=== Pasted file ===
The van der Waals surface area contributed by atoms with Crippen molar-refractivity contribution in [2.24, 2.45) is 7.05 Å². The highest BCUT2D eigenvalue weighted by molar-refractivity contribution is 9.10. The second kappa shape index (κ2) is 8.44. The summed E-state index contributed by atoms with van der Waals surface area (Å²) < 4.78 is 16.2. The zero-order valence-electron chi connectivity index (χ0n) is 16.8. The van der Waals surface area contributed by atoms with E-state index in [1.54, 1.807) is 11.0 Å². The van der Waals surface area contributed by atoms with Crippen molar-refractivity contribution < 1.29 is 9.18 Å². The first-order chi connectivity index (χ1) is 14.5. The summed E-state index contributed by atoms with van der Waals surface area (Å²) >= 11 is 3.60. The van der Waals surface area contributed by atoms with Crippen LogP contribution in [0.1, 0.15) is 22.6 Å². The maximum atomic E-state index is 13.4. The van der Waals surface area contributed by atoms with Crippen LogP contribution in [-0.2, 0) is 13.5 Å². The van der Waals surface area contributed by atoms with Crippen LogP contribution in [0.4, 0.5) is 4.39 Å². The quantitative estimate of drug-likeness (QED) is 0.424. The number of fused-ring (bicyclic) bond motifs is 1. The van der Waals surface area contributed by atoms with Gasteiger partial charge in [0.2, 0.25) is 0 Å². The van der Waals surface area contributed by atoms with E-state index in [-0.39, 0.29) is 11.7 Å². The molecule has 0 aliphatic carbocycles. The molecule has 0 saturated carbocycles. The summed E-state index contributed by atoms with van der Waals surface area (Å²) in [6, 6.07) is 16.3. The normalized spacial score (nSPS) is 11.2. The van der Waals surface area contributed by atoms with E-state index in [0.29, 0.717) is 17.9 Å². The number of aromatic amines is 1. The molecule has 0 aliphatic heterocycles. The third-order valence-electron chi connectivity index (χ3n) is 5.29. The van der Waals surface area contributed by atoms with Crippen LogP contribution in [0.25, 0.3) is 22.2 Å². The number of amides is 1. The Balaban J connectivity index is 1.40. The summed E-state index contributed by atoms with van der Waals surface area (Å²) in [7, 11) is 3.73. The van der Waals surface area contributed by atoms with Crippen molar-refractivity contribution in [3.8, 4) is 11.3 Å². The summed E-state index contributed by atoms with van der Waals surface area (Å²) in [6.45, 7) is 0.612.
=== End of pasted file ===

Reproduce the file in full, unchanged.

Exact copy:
The van der Waals surface area contributed by atoms with Crippen molar-refractivity contribution in [2.24, 2.45) is 7.05 Å². The highest BCUT2D eigenvalue weighted by molar-refractivity contribution is 9.10. The second kappa shape index (κ2) is 8.44. The summed E-state index contributed by atoms with van der Waals surface area (Å²) < 4.78 is 16.2. The zero-order valence-electron chi connectivity index (χ0n) is 16.8. The van der Waals surface area contributed by atoms with E-state index in [1.54, 1.807) is 11.0 Å². The van der Waals surface area contributed by atoms with Crippen molar-refractivity contribution < 1.29 is 9.18 Å². The first-order chi connectivity index (χ1) is 14.5. The summed E-state index contributed by atoms with van der Waals surface area (Å²) >= 11 is 3.60. The van der Waals surface area contributed by atoms with Crippen LogP contribution in [0.1, 0.15) is 22.6 Å². The maximum atomic E-state index is 13.4. The van der Waals surface area contributed by atoms with Crippen LogP contribution in [-0.2, 0) is 13.5 Å². The van der Waals surface area contributed by atoms with Crippen LogP contribution in [0.4, 0.5) is 4.39 Å². The quantitative estimate of drug-likeness (QED) is 0.424. The number of fused-ring (bicyclic) bond motifs is 1. The van der Waals surface area contributed by atoms with Gasteiger partial charge in [0.2, 0.25) is 0 Å². The van der Waals surface area contributed by atoms with E-state index in [-0.39, 0.29) is 11.7 Å². The molecule has 0 aliphatic carbocycles. The molecule has 0 saturated carbocycles. The summed E-state index contributed by atoms with van der Waals surface area (Å²) in [6, 6.07) is 16.3. The normalized spacial score (nSPS) is 11.2. The van der Waals surface area contributed by atoms with E-state index in [0.29, 0.717) is 17.9 Å². The number of aromatic amines is 1. The molecule has 0 aliphatic heterocycles. The third-order valence-electron chi connectivity index (χ3n) is 5.29. The van der Waals surface area contributed by atoms with Crippen LogP contribution in [0.25, 0.3) is 22.2 Å². The number of amides is 1. The Balaban J connectivity index is 1.40. The summed E-state index contributed by atoms with van der Waals surface area (Å²) in [7, 11) is 3.73. The van der Waals surface area contributed by atoms with Crippen molar-refractivity contribution in [3.8, 4) is 11.3 Å². The summed E-state index contributed by atoms with van der Waals surface area (Å²) in [6.45, 7) is 0.612.